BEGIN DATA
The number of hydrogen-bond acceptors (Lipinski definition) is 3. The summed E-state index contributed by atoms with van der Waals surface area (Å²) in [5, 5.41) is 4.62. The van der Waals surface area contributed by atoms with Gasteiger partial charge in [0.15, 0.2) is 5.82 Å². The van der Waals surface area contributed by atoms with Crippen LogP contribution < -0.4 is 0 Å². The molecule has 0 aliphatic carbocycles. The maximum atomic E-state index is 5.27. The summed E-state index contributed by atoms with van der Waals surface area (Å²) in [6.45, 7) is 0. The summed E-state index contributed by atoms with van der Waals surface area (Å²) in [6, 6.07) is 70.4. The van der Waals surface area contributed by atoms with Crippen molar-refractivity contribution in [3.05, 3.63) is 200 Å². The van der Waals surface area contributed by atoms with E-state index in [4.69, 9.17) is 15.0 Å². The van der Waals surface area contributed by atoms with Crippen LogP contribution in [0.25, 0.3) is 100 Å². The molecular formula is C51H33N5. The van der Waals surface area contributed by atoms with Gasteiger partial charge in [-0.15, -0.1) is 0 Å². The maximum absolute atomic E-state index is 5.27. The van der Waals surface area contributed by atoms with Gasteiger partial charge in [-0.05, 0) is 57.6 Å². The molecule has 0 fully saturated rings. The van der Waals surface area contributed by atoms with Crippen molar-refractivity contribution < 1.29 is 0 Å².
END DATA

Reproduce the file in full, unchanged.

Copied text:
The number of hydrogen-bond acceptors (Lipinski definition) is 3. The summed E-state index contributed by atoms with van der Waals surface area (Å²) in [5, 5.41) is 4.62. The van der Waals surface area contributed by atoms with Gasteiger partial charge in [0.15, 0.2) is 5.82 Å². The van der Waals surface area contributed by atoms with Crippen LogP contribution < -0.4 is 0 Å². The molecule has 0 aliphatic carbocycles. The maximum atomic E-state index is 5.27. The summed E-state index contributed by atoms with van der Waals surface area (Å²) in [6.45, 7) is 0. The summed E-state index contributed by atoms with van der Waals surface area (Å²) in [6, 6.07) is 70.4. The van der Waals surface area contributed by atoms with Crippen molar-refractivity contribution in [3.05, 3.63) is 200 Å². The van der Waals surface area contributed by atoms with E-state index in [4.69, 9.17) is 15.0 Å². The van der Waals surface area contributed by atoms with Crippen LogP contribution in [0.25, 0.3) is 100 Å². The molecular formula is C51H33N5. The van der Waals surface area contributed by atoms with Gasteiger partial charge in [-0.15, -0.1) is 0 Å². The maximum absolute atomic E-state index is 5.27. The van der Waals surface area contributed by atoms with Gasteiger partial charge in [-0.05, 0) is 57.6 Å². The molecule has 0 fully saturated rings. The van der Waals surface area contributed by atoms with Crippen molar-refractivity contribution < 1.29 is 0 Å².